New ways to do things (Re: Doing the Right Things?)
Harald Tveit Alvestrand
harald at alvestrand.no
Sun Jun 1 21:26:53 CEST 2003
--On lørdag, mai 31, 2003 23:38:16 -0400 Keith Moore <moore at cs.utk.edu>
> 3. We need to see if there are specific kinds of areas or activities that
> we need to engage in, for which our WG processes don't work well.
> WGs are the IETF version of Maslow's hammer. Any time we have a problem
> we want to form a working group to look at it. But working groups (and
> the assumptions about WG operation that go with them) are not always a
> good way to look at a problem. Sometimes a different mode of
> conversation, or different procedures, or different management
> structures, are appropriate.
> We need to understand the limitations of the WG process and determine
> whether there should be exceptions to that process for activities that
> are not chartered to develop technical protocol standards.
I have thought this too.
There are working groups that function in a number of different modes:
- SIMPLE expects to produce a document set, then shut down - the "classical
working group" model.
- LDAPBIS is trying to pick up an old document set, and do the work
required to get it to Draft; it's not trying to invent (much) new
- IPv6 is chartered to complete a document set, but has in the past been
regarded as "the group responsible for everything to do with the IPv6
- MBONED is "a forum for coordinating the deployment, engineering, and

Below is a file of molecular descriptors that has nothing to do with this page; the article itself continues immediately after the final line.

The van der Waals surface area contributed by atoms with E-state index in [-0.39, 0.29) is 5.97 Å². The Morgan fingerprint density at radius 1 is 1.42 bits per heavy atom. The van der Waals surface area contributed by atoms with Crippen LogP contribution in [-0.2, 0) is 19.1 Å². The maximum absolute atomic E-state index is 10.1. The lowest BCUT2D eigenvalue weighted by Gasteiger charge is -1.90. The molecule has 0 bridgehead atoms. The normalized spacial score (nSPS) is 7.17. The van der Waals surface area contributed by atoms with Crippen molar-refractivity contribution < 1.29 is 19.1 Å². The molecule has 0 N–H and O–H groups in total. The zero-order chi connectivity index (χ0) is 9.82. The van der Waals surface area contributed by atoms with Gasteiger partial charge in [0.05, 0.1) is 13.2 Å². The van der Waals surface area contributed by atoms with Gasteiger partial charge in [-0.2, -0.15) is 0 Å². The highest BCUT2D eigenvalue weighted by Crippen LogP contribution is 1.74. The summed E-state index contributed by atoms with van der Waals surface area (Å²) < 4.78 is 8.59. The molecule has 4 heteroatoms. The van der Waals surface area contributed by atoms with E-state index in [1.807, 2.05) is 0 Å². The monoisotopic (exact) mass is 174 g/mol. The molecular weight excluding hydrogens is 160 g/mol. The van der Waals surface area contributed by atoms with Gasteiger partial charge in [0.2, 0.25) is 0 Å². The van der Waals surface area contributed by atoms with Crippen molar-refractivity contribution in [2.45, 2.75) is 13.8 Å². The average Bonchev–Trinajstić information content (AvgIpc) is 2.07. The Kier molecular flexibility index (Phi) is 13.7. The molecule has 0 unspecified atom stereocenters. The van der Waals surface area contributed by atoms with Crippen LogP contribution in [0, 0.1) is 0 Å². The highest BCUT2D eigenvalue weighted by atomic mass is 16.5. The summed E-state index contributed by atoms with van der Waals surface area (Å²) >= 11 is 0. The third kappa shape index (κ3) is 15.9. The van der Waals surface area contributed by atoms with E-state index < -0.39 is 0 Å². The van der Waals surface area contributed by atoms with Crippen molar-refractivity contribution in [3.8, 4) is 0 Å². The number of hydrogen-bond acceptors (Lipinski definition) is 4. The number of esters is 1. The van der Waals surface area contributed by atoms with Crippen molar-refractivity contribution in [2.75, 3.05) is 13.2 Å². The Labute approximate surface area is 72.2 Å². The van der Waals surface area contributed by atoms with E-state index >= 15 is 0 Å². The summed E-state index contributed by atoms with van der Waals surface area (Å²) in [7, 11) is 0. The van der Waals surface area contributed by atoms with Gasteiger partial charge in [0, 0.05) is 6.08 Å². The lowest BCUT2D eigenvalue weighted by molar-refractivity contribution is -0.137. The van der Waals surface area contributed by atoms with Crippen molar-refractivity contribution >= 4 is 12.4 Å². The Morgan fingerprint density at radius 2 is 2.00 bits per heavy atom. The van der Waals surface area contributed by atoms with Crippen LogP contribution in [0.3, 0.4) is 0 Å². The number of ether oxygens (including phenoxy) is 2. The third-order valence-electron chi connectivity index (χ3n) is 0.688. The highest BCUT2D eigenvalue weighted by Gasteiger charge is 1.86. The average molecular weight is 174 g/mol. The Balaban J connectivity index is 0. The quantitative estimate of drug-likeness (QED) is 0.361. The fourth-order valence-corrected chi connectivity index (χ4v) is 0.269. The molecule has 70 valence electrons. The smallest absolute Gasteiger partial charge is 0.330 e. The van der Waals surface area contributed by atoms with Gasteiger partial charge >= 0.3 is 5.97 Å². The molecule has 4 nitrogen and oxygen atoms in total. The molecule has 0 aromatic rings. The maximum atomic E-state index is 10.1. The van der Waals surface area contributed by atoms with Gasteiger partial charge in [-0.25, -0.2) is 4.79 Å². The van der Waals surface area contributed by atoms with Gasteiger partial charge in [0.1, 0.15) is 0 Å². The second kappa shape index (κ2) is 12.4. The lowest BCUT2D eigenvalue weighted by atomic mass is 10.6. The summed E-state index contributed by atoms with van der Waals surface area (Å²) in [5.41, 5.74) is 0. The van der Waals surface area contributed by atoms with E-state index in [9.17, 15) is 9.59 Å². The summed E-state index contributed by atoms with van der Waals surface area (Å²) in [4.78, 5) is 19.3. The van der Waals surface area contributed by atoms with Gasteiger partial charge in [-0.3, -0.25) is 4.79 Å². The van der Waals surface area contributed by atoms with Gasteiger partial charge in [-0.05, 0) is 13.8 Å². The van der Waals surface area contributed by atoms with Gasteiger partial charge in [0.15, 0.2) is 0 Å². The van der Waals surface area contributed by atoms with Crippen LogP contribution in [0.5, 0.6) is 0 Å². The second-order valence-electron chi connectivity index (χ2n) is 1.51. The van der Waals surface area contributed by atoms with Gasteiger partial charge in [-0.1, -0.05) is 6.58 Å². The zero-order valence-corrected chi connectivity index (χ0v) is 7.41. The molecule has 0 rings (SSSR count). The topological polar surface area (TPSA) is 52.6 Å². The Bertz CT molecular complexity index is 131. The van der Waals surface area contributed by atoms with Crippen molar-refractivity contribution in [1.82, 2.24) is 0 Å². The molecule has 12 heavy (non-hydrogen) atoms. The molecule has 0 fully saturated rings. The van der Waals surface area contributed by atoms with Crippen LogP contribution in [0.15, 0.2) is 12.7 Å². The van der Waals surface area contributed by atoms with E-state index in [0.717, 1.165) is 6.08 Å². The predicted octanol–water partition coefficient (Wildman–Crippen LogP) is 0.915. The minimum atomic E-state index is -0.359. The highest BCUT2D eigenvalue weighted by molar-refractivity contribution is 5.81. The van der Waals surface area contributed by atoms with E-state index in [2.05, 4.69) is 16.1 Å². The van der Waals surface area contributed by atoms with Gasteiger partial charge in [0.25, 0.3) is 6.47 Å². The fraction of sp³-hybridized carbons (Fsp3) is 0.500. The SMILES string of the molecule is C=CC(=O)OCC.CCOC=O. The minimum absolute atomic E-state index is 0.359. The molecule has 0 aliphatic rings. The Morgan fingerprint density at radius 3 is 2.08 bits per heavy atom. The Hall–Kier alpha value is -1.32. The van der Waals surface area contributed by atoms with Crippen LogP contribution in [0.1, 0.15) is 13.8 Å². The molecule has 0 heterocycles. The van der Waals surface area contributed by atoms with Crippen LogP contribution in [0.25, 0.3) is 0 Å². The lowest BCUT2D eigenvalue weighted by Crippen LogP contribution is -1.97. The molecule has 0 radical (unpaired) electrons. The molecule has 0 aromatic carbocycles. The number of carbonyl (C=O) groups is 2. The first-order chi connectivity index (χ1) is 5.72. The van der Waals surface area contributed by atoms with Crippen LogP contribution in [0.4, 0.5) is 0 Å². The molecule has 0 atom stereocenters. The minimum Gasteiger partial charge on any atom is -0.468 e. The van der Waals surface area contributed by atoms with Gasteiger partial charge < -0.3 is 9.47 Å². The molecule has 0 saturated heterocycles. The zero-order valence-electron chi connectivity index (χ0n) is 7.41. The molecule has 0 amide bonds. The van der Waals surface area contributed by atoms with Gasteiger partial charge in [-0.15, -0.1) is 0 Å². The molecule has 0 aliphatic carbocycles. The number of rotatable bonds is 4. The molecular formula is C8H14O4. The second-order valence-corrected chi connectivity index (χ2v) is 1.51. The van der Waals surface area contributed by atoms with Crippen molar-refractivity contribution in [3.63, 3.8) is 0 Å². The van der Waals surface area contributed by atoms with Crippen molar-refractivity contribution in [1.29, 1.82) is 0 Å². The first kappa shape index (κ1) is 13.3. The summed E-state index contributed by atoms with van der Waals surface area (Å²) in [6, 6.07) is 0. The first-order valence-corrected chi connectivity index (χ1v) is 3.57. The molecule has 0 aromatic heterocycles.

operation of multicast routing protocols and procedures in the global
Internet......This is not meant to be a protocol development Working Group."
- IDR seems to be the permanent guardian of the BGP specification
- TSVWG is a forum for developing proposals that do not merit their own
Yet the rules for working groups, and the ideals we sometimes tout for how
to manage working groups, are strongly biased towards the "classical" model.
We also have directorates. And we have many (probably hundreds) of mailing
lists that have been IETF WGs, or do IETF things, but with no way anyone
could find them from the IETF's "official" information.
Would we be better off if we developed a few terms different from "working
group" that we could use to name classes of entity that do functions in the
IETF, but do not behave like "classical" working groups?
More information about the Problem-statement